Presented by the Lyric Stage Company of Boston
Written by Lynn Nottage
Directed by Dawn M. Simmons
Intimacy consultant: Ted Hewlett
COVID-19 safety officer: Emily Collins
Sept. 16 – Oct. 9, 2022
140 Clarendon St
Boston, MA 02116
Approximately 2 hours, including one 15-minute intermission.
Review by Kitty Drexel
“In literary criticism, the term fabulation was popularized by Robert Scholes, in his book The Fabulators, to describe the large and growing class of mostly 20th century novels that are in a style similar to magical realism, and do not fit into the traditional categories of realism or romance.”
- Definitions for “Fabulation” from https://www.definitions.net/
BOSTON — An undine (or Ondine) is a mythological water elemental out of the European tradition. The Swiss alchemist Paracelsus wrote of a nymph who became human out of love for a mortal man. Without love, she has no soul and cannot live on land. Undine must take care for she will die if her lover is unfaithful.
An undine stands as a modern metaphor for the woman who cannot let go of love. Her relationship is over, her lover moved on, but the undine will not move on. There’s the possibility of a happy ending though – Undine can go home if she kills her boyfriend before he cheats.
Fabulation or, The Re-Education of Undine puts Undine (Lyndsay Allyn Cox) at the top of her game. She has everything: a wildly successful boutique PR firm in Manhattan, a handsome husband Hervé (Jaime José Hernández) with a fancy accent to match his l’accent aigu, a devoted assistant (Brittani Jenese McBride), a full bank account, a bougie accountant (Barlow Adamson), and more social currency than Wendy Williams. Or, she does until Hervé disappears with his clothing and every last penny she has. And, she’s reluctantly pregnant.
Undine has no choice but to stifle her pride, smother her standards, and move in with her family in Brooklyn. Undine must navigate social services, the street corner at midnight, and the life that continued to exist after Undine left it behind. Damon Singletary, Dayenne CB Walters, Shani Farrell, and Sharmarke Yusuf play family, friends, and other characters.
There is a lot about the Lyric’s Fabulation or, The Re-Education of Undine to recommend itself. From its design to its cast, all of the elements of this show come together to make a top-notch production.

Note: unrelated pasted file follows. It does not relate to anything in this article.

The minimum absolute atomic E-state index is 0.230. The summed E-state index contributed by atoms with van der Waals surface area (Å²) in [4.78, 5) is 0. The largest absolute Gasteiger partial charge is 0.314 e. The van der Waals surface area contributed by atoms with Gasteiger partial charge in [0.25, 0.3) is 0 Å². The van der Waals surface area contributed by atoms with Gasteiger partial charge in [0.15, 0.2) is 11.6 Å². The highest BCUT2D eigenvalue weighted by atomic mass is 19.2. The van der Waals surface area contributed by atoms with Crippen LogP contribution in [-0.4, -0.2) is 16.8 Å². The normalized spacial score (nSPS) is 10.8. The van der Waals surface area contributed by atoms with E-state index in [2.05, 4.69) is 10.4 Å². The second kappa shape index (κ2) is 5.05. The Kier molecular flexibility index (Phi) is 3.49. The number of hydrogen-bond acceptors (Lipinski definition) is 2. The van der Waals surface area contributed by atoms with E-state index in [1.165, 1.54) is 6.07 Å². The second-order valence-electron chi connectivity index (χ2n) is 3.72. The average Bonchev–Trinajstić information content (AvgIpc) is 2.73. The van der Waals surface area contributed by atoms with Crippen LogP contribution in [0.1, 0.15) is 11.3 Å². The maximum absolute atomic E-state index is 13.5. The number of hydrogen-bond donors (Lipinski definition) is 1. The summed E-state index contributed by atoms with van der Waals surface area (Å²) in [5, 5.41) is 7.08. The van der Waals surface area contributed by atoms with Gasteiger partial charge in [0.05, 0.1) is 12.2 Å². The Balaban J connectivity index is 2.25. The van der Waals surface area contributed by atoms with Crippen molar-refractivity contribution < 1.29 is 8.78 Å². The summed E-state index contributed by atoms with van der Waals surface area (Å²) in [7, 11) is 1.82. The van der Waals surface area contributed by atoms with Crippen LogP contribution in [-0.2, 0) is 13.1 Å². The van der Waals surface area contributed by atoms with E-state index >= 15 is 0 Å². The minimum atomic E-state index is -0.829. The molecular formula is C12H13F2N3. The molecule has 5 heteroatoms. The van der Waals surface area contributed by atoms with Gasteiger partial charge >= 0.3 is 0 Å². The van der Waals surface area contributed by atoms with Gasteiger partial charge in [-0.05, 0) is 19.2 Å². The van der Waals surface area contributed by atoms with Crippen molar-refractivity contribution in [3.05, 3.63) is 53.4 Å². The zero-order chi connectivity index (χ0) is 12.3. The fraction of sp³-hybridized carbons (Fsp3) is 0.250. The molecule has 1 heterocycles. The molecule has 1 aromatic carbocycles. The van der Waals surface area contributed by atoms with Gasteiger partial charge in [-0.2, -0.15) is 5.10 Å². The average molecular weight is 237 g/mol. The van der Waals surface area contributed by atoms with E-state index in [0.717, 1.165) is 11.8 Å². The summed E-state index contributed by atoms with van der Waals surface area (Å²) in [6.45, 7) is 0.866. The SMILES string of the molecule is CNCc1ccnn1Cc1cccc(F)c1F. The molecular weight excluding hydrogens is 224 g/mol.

The first thing the audience sees is the Pop art-inspired scenic design by Jenna McFarland Lord. Black and white wall and floor panels resemble the panels in a graphic novel. McFarland Lord’s set is a transformer; its panels reveal hidden truths when Michael Clark Wonson’s hyperrealistic lighting design shines upon it.
Black shading marks contour every prop in the show. Wine glasses, chairs, a teak desk, and even iPads and iPhones look like they’ve received a blessed touch from new Pop Artist Roy Lichtenstein. These design flourishes by Lauren Corcuera heighten the fabulation of the play.
Rachel Padula-Shufelt’s outfits in the first scene made me envious of the wardrobe department. Brittani Jenese McBride looks fashionably chic in her sneaker heels and mesh, white coat. Shani Farrell is radiant in her orange floral dress with a matching hair scarf. Other costumes, while not as fashionable, retain a style that supports and reveals the characters’ personalities. They are distinctly of the play’s reality and not of ours.
Content warning: Fabulation or, The Re-Education of Undine contains references to gun violence and drug abuse. It discusses addiction and why people become addicts. It may trigger some audience members but perhaps not for obvious reasons. The abuse isn’t the trigger; the shared experience of addiction by so many humans is. (Don’t let your empathy crush you.)
Nottage gets the complete and utter loneliness addicts frustratingly correct. She pries apart the anxiety and depression that follows drug abuse like a feral dog after lame prey. It’s an abject loneliness that non-addicts cannot pierce. Undine has panic attacks. She uses her own language to describe her mental illness, but her words take on a universal quality when Lyndsay Allyn Cox says them.
Speaking of Lyndsay Allyn Cox, she is a force to reckon with as Undine. She exudes strength as an actor and destitution as a character. Where ever Nottage takes Undine, Allyn Cox adapts with abandon. Undine has run out of money, hope, and fucks. Allyn Cox plays Undine’s scarcity of resources with exuberant elasticity.
Jaime José Hernández and Sharmarke Yusuf chew the scenery and touch our hearts. They both play multiple roles (sometimes in quick succession) and each is memorable. Even Yusuf’s smarmy FBI agent is sincerely played; he is playing a pig after all.
Alas, our Undine does not adhere to the rules of the Swiss Myth. She loses the life she so carefully constructed for herself; she suffers a societal death and must spend her new life in existential agony. Rebirth can be agonizing; Living can be worth the pain. Fabulation or, The Re-Education of Undine proves that even cold reality can have its magical moments.
Did you know that Lyndsay Allyn Cox is a kick-ass movement teacher and yogi? To get your tickets to the gun show, click here to discover where Allyn Cox teaches or to arrange a private class.